Figure 2
Transesophageal Echocardiography Showing Cardiac Cysts

Based on history, echocardiography, computerized tomography scan and magnetic resonance imaging findings, the diagnosis of hydatidosis was made. Consultation with an infectious diseases specialist was performed and the patient was treated orally with 400 mg Albendazol daily. Lung and liver cysts became smaller significantly and surgery was performed for cardiac involvement about one month after initiation of medical treatment.
Through a midsternotomy incision and under cardiopulmonary bypass both cysts and their germinal layers were removed after injection of silver nitrate inside them. Microscopic examination of the cysts showed an eosinophilic multilayered laminated structure suggesting hydatid cysts. The patient was discharged on the seventh post operative day and was advised to continue medical treatment with Albendazol.

3. Discussion


Hydatidosis is the most widespread, serious human cestode infection in the world. Domestic animals ingest the Echinococcus granulosus eggs while grazing. Humans are infected with intermediate stage of the parasite by ingesting food or water contaminated with eggs or by direct contact with infected dogs. The intermediate forms penetrate the gut and are carried by the vascular or lymphatic system to the liver, lungs and less commonly to other tissues (5).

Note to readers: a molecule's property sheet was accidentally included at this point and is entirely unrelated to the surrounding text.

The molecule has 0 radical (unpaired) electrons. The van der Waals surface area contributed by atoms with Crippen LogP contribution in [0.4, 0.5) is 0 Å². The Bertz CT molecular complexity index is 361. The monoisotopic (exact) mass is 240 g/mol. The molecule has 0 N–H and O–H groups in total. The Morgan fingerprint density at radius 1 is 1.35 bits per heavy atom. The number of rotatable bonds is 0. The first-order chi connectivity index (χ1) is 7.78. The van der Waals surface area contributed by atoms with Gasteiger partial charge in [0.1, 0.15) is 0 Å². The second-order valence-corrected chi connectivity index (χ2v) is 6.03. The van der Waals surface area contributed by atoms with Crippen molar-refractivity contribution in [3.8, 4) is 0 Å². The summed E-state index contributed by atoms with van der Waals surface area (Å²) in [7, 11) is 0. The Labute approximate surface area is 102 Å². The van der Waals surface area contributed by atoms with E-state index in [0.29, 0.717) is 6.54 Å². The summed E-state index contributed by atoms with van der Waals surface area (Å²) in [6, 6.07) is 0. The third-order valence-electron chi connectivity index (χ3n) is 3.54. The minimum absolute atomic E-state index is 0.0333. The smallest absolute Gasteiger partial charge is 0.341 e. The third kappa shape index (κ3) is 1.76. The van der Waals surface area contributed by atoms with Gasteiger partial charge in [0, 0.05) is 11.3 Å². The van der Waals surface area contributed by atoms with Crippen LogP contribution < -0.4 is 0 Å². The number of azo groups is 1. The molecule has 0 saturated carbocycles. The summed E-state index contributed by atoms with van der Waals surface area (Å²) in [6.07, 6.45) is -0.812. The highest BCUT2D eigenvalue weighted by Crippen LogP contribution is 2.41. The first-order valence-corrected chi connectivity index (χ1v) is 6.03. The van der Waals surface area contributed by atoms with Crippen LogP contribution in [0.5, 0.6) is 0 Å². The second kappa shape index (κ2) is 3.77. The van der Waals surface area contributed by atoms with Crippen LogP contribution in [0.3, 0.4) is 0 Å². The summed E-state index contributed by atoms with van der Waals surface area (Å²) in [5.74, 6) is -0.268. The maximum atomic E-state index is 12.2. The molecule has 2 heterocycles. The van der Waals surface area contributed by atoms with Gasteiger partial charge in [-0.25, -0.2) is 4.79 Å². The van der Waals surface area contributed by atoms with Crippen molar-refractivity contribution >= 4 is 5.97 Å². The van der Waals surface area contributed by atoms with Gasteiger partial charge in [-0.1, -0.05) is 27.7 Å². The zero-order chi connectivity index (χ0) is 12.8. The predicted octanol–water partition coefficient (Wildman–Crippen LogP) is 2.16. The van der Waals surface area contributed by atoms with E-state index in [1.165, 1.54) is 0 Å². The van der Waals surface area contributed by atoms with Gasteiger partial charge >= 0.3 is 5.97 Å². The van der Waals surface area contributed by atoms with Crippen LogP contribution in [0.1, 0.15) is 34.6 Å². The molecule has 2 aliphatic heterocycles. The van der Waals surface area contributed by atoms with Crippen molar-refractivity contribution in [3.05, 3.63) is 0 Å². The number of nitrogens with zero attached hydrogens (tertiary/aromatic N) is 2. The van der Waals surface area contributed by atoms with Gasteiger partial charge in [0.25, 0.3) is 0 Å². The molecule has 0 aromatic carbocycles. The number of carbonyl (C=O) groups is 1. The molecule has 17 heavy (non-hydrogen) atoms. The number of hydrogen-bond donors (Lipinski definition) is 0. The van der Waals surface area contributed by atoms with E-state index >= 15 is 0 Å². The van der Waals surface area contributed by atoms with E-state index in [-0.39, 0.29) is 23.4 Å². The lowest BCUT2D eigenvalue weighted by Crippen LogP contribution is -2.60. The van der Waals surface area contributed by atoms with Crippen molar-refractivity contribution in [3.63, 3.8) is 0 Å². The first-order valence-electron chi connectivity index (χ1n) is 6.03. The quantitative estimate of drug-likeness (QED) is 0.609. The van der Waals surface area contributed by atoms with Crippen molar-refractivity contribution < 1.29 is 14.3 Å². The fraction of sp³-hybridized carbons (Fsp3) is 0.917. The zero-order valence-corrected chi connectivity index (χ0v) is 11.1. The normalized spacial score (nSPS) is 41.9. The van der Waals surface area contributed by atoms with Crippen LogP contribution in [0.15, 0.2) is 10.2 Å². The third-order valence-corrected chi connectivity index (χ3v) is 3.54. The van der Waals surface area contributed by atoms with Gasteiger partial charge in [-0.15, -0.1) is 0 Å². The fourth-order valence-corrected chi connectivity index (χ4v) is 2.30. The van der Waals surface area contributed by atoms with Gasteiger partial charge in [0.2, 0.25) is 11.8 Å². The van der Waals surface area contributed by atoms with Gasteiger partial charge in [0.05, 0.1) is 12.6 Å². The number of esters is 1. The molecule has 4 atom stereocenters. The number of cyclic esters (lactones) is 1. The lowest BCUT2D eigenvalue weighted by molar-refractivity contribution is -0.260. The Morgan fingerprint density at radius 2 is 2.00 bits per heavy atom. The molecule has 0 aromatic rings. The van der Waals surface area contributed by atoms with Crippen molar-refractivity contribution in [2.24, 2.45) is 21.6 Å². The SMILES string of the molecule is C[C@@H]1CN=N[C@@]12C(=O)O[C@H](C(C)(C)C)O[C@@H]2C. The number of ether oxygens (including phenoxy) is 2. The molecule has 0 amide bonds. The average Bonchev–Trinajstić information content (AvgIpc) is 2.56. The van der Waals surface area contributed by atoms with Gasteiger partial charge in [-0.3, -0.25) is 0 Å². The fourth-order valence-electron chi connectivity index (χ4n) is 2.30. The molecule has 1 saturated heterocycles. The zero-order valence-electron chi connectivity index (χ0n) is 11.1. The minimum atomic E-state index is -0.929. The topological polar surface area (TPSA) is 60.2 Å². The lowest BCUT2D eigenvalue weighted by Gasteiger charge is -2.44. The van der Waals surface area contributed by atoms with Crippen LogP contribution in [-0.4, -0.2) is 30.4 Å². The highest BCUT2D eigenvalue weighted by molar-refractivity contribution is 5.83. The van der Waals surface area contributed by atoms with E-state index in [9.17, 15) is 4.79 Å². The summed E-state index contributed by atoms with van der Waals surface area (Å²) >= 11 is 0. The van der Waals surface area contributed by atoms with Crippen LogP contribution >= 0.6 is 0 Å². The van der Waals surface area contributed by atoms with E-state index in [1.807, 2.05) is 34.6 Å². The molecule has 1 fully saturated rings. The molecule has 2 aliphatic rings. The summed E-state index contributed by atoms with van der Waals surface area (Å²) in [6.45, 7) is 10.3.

Hydatid cyst is caused by the larval stage of Echinococcus granulosus (7). There is a potential for transmission of this parasite to humans wherever animals are herded by humans with the help of dogs (5). Cardiac hydatid cysts should be suspected in patients who have had contact with cattle and have signs of cardiac tumors or any mass close to the heart on chest X-ray (8). Our patient had had a close contact with dogs for a long time.
Patients with cardiac hydatid cysts may remain asymptomatic for many years or may have symptoms depending on the location and size of the cyst. Right ventricle, left ventricle and interventricular septum are the most common involved sites (2, 4, 9). Our patient presented with an incidental heart murmur and two left ventricular and septal cysts were observed in his echocardiography.
The effects of the cysts on the heart are usually due to cyst perforation, cyst pressure, inducing arrhythmia, angina, valvular dysfunction, pericardial reaction, pulmonary or systemic embolism and anaphylactic reaction. Nearly 90% of hydatidosis are clinically asymptomatic.
Hydatid cyst of heart is rare. Kaplan and his colleagues reported eight patients who had cardiac hydatidosis and who underwent operation between January 1988 and November 1999. All patients presented with intracavitary protrusion of the cysts. The age range of their patients was 17 to 55 years (10). Basavanagowdappa and colleges reported a 27-year-old woman with chest pain, cough, dyspnea on exertion, edema, raised jugular veins and hepatomegaly. Chest X ray followed by thoracic and abdominal CT scans revealed multiple cysts in heart, lungs and liver. She was treated with Albendazole and surgical resection of cardiac cysts (1). Most hydatidosis cases are reported in the adult population.